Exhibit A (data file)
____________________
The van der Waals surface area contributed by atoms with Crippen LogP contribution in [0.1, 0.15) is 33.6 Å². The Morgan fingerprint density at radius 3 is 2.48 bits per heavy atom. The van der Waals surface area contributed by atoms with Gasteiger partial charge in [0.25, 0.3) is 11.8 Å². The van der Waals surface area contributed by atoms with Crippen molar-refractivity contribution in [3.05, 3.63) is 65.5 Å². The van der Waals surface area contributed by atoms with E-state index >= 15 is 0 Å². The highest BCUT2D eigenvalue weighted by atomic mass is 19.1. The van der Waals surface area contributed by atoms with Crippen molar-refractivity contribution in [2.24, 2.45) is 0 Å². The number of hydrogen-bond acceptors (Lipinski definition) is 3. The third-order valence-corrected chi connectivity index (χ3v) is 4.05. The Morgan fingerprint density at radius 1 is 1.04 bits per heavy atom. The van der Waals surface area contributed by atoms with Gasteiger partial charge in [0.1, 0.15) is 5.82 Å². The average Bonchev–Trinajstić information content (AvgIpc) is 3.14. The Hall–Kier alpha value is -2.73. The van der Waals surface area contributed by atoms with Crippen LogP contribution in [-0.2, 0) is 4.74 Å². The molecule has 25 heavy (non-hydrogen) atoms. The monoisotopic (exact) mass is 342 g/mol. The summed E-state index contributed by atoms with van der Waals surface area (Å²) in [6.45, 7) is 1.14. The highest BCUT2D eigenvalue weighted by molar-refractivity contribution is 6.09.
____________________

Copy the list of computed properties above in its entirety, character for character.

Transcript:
The van der Waals surface area contributed by atoms with Crippen LogP contribution in [0.1, 0.15) is 33.6 Å². The Morgan fingerprint density at radius 3 is 2.48 bits per heavy atom. The van der Waals surface area contributed by atoms with Gasteiger partial charge in [0.25, 0.3) is 11.8 Å². The van der Waals surface area contributed by atoms with Crippen molar-refractivity contribution in [3.05, 3.63) is 65.5 Å². The van der Waals surface area contributed by atoms with E-state index >= 15 is 0 Å². The highest BCUT2D eigenvalue weighted by atomic mass is 19.1. The van der Waals surface area contributed by atoms with Crippen molar-refractivity contribution in [2.24, 2.45) is 0 Å². The number of hydrogen-bond acceptors (Lipinski definition) is 3. The third-order valence-corrected chi connectivity index (χ3v) is 4.05. The Morgan fingerprint density at radius 1 is 1.04 bits per heavy atom. The van der Waals surface area contributed by atoms with Gasteiger partial charge in [0.1, 0.15) is 5.82 Å². The average Bonchev–Trinajstić information content (AvgIpc) is 3.14. The Hall–Kier alpha value is -2.73. The van der Waals surface area contributed by atoms with Crippen LogP contribution in [-0.2, 0) is 4.74 Å². The molecule has 25 heavy (non-hydrogen) atoms. The monoisotopic (exact) mass is 342 g/mol. The summed E-state index contributed by atoms with van der Waals surface area (Å²) in [6.45, 7) is 1.14. The highest BCUT2D eigenvalue weighted by molar-refractivity contribution is 6.09.